Mixing vaccines can be problematic for your trip to Europe, in the UK and Germany you have to quarantine anyway!
Anyone vaccinated in Thailand with a mix of the Sinovac and AstraZeneca vaccines must be quarantined upon entry into Germany and Britain. Due to bottlenecks in AstraZeneca’s locally produced vaccine in Thailand, the government has decided to combine vaccines with Sinovac and AstraZeneca.
In the UK, only Moderna, AstraZeneca, Pfizer/BioNTech or Janssen vaccines are currently approved. From 13 August, the UK will require a 10-day quarantine for all visitors who have received a dose of two different vaccines. However, the UK accepts AstraZeneca’s Thai-made vaccine.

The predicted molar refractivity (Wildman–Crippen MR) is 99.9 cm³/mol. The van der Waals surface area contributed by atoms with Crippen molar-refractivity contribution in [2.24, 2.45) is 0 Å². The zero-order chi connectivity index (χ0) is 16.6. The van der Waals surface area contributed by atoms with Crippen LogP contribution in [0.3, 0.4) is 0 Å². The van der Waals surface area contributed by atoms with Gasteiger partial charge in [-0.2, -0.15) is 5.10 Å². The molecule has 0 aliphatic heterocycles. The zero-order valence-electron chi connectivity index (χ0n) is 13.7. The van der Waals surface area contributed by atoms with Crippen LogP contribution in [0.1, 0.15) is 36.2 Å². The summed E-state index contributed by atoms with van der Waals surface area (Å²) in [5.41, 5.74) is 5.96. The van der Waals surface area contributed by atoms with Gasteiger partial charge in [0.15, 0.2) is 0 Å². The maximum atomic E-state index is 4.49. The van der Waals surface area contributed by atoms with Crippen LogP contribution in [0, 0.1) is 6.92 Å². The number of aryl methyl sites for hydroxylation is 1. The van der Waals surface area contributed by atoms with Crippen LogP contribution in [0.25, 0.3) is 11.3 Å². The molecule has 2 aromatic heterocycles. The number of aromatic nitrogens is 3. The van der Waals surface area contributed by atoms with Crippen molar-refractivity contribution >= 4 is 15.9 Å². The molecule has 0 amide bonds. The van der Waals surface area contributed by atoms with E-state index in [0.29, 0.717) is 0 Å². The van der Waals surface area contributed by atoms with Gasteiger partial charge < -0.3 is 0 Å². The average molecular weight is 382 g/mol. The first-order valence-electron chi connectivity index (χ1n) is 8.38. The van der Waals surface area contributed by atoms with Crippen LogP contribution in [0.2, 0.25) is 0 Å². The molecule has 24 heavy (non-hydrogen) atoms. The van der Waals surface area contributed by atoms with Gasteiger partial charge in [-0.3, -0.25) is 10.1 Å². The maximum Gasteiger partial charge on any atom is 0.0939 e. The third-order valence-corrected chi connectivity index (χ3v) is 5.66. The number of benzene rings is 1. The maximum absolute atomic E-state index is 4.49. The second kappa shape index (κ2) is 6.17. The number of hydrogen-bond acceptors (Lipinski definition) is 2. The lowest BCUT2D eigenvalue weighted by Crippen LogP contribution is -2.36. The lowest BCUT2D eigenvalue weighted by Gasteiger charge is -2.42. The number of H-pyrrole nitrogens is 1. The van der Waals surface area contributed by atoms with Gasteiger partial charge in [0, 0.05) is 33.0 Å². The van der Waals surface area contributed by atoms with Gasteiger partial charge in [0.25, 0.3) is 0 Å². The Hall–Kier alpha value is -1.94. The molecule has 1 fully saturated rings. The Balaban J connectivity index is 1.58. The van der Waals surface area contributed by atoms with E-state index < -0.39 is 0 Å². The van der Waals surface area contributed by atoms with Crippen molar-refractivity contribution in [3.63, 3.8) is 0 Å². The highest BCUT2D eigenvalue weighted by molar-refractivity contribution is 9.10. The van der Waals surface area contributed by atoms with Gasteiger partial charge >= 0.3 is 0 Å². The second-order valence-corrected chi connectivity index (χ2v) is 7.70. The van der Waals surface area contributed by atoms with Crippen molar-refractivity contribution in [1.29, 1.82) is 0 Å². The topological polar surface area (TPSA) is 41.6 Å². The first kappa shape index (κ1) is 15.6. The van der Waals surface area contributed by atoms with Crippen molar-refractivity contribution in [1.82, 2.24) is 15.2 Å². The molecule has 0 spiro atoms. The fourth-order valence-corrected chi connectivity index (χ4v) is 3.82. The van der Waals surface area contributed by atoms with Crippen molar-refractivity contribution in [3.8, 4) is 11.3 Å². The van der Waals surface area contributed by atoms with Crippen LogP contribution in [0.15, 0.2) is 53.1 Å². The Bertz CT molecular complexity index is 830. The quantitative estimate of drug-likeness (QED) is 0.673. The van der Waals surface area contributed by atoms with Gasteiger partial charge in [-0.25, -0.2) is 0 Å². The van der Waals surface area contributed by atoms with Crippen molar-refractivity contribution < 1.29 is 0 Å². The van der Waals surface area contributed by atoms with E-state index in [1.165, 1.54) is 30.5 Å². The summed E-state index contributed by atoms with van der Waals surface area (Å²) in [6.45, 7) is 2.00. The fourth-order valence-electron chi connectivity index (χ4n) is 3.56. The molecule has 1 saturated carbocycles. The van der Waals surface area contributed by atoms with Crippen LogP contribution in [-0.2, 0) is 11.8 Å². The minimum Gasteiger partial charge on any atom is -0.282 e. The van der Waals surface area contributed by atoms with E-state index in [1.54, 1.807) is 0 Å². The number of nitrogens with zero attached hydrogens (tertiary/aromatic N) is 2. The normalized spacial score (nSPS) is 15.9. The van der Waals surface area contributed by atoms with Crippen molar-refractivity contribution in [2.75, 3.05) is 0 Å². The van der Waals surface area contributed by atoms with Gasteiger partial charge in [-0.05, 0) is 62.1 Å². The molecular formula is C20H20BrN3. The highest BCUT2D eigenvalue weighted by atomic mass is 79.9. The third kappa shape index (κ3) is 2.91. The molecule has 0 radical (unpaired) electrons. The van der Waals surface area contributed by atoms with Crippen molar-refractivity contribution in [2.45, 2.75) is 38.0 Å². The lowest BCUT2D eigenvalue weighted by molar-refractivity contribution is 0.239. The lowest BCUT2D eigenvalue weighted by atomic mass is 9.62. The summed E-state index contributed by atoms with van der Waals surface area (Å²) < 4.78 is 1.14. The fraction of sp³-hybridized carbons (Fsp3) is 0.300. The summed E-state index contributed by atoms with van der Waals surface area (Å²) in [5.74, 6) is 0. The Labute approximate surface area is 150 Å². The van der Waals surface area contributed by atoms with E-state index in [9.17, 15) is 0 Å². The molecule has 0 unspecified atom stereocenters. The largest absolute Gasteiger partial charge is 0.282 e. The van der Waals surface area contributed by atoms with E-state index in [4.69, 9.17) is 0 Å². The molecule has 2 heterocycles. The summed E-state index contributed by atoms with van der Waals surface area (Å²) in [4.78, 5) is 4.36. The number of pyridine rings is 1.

The EU has yet to approve Thailand’s AstraZeneca vaccine. However, this does not apply to all EU member states or Schengen countries. Since the vaccine has not been approved by the European Medicines Agency (EMA), each country has its own set of criteria regarding which vaccines can be used to demonstrate immunity. The vaccines offered by Pfizer, Moderna, AstraZeneca and Johnson & Johnson are approved by the EMA and are accepted by all EU and Schengen countries.
For people in Thailand who have been vaccinated with Sinovac or Sinopharm and want to travel to the UK or the EU, the situation is more complicated.
In the EU (or in the Schengen area), only eight countries have approved the use of the Chinese preparation Sinovac: Austria, Finland, Greece, Iceland, the Netherlands, Spain, Sweden and Switzerland. The situation is similar to the Sinopharm vaccine, which Austria, Cyprus, Greece, Hungary, Iceland, Malta, Spain and Sweden accept.
In the United Kingdom, the Sinovac or Sinopharm vaccine has not yet been formally approved.
Catch up on more stories here
Follow us on Facebook here